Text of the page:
In his book Shirakawa, author Stan Flewelling recounts the story of how Sentaro Tsubota first decided to immigrate to the United States. As their only son, his parents had denied him permission to come to America, despite favorable reports from several friends who had already settled in the Pacific Northwest. Sentaro and his wife Fusano would have to do their best to remain contented with their lives in Japan.
In 1902, however, the couple’s young baby Sennozyo passed away. In the wake of this personal tragedy, Sentaro announced to his family that he would be taking a trip from the family’s home in Hiroshima-ken to Tokyo. Flewelling reports that, “He [Sentaro] boarded a train and got as far as the port city of Yokohama. The next time Fusano Tsubota heard from her husband, he wrote to say he was in Seattle in the United States and would be back in three years.”
History did not record the astonishment that Sentaro’s parents must have felt at this blatant disobedience, or their further astonishment when Sentaro failed to return to Japan as promised after his three-year absence. Instead, Sentaro sent for Fusano in 1906, and the couple moved from Seattle to Kent, where they opened a general store a few short years later. By 1911, Sentaro added a second business—he built a saw mill just off of the West Valley Highway.
These entrepreneurial pursuits set the Tsubotas apart from many of their countrymen, most of whom were forced to make their way in their new country as truck farmers or low-paid laborers. Perhaps Sentaro was not so alienated from his rather well-to-do parents that they declined to help him finance his business endeavors in the United States.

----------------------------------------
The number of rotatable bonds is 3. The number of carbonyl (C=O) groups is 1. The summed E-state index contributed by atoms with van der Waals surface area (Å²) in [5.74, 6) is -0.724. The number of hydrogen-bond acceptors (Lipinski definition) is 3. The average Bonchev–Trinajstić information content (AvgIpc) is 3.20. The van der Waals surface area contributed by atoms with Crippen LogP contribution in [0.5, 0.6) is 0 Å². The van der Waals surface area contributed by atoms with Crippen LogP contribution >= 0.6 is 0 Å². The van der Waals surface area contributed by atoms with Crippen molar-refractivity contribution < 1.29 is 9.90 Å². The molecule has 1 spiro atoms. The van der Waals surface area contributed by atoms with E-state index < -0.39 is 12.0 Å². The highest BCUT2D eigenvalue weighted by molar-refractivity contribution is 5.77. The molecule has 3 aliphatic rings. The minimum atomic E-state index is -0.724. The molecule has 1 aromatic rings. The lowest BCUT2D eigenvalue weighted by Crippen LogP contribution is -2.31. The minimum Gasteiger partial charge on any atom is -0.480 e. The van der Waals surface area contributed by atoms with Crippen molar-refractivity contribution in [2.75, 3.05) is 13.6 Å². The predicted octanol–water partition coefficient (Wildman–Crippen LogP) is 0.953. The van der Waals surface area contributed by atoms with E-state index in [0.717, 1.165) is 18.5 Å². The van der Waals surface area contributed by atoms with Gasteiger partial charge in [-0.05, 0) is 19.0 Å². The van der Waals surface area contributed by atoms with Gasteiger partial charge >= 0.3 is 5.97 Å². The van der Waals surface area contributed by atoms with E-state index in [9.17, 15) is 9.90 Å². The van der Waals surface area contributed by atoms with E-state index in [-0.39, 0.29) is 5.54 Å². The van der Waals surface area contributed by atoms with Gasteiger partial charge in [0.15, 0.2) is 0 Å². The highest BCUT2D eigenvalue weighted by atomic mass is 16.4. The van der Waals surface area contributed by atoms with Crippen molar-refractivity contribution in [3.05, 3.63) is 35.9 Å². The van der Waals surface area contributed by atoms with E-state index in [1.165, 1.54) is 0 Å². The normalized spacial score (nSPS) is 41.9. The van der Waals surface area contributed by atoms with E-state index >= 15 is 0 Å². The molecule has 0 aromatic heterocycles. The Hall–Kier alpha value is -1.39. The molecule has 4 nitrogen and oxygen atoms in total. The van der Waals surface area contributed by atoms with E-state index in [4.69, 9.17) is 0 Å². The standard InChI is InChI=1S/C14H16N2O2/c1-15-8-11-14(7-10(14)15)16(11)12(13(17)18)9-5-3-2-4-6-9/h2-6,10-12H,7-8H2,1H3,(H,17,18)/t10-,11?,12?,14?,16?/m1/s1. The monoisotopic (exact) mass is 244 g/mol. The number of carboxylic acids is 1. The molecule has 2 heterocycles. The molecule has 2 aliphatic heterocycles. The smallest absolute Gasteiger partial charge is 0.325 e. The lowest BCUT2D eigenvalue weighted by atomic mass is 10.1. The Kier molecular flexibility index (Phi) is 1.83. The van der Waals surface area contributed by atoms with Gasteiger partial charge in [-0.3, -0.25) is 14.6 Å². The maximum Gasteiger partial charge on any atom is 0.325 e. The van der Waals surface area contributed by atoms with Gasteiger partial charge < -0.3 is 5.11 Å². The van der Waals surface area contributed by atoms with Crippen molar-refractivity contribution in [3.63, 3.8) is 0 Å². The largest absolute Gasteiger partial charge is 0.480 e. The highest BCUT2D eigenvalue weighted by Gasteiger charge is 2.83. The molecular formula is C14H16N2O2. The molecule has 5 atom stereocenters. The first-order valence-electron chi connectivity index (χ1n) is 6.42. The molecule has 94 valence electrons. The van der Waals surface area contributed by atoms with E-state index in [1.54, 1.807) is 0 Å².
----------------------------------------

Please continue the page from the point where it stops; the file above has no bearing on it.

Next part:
In addition to heading two successful businesses and a growing family, the Tsubotas also fully participated in the Valley’s Japanese social scene. By the 1930’s, many Issei, including Sentaro and Fusano, were engaged in teaching traditional Japanese dance and theatre to the younger generations. Flewelling reports that the Tsubotas were talented theatrical artists. “Mrs. Tsubota taught dance and played the shamisen, a three-stringed instrument resembling a banjo. Mr. Tsubota’s gift was acting.”
But the Tsubotas’ lives were not without trials. In 1921, Washington’s Alien Land Law took effect, denying Issei Japanese the ability to own or even lease land in their own names. How this impacted the Tsubotas’ businesses we cannot know for sure, but it is interesting to note that in the 1920 Federal Census, Sentaro Tsubota’s occupation was listed as mill owner; by the time of the 1930 Census, he was listed as simply a farmer.
Other more personal tragedies afflicted the family as well. In 1922, the Tsubotas lost their young daughter Shizuko at age 9. Almost a decade later, a string of deaths rocked the family. First, in 1930, son Masayoshi died at age 14. A year later Sentaro himself passed away, leaving Fusano to support their large family at the height of the Great Depression. Finally, in 1933, 18-year-old daughter Yachiyo Rose Tsubota passed away just as she was becoming an adult in her own right; the Kent newspaper reported that Yachiyo was buried in the Japanese cemetery at Christopher. Fusano’s grief during these years must have been overwhelming.